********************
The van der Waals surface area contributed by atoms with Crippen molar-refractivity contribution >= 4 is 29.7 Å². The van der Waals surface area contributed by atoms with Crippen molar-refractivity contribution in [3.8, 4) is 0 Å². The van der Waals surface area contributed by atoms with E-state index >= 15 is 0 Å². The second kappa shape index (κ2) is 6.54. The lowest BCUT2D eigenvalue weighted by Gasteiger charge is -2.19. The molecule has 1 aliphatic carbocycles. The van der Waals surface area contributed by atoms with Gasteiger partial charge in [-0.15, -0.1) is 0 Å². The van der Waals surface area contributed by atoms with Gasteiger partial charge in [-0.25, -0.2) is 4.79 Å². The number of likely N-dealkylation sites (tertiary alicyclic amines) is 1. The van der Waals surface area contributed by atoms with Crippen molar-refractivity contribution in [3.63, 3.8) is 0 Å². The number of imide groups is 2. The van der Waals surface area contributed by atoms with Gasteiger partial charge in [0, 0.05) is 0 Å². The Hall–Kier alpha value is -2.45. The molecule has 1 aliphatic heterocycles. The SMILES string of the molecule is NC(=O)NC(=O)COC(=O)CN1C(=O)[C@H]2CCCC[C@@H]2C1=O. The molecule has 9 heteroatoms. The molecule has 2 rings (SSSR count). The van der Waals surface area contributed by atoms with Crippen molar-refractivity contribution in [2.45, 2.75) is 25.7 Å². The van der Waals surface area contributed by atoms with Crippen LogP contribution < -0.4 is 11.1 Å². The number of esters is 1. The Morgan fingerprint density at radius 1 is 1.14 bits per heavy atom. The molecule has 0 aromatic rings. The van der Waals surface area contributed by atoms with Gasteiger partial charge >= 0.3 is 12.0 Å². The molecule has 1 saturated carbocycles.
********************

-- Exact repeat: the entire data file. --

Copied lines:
The van der Waals surface area contributed by atoms with Crippen molar-refractivity contribution >= 4 is 29.7 Å². The van der Waals surface area contributed by atoms with Crippen molar-refractivity contribution in [3.8, 4) is 0 Å². The van der Waals surface area contributed by atoms with E-state index >= 15 is 0 Å². The second kappa shape index (κ2) is 6.54. The lowest BCUT2D eigenvalue weighted by Gasteiger charge is -2.19. The molecule has 1 aliphatic carbocycles. The van der Waals surface area contributed by atoms with Gasteiger partial charge in [-0.15, -0.1) is 0 Å². The van der Waals surface area contributed by atoms with Gasteiger partial charge in [-0.25, -0.2) is 4.79 Å². The number of likely N-dealkylation sites (tertiary alicyclic amines) is 1. The van der Waals surface area contributed by atoms with Crippen molar-refractivity contribution in [3.63, 3.8) is 0 Å². The number of imide groups is 2. The van der Waals surface area contributed by atoms with Gasteiger partial charge in [0, 0.05) is 0 Å². The Hall–Kier alpha value is -2.45. The molecule has 1 aliphatic heterocycles. The SMILES string of the molecule is NC(=O)NC(=O)COC(=O)CN1C(=O)[C@H]2CCCC[C@@H]2C1=O. The molecule has 9 heteroatoms. The molecule has 2 rings (SSSR count). The van der Waals surface area contributed by atoms with Crippen molar-refractivity contribution in [2.45, 2.75) is 25.7 Å². The van der Waals surface area contributed by atoms with Crippen LogP contribution < -0.4 is 11.1 Å². The number of esters is 1. The Morgan fingerprint density at radius 1 is 1.14 bits per heavy atom. The molecule has 0 aromatic rings. The van der Waals surface area contributed by atoms with Gasteiger partial charge >= 0.3 is 12.0 Å². The molecule has 1 saturated carbocycles.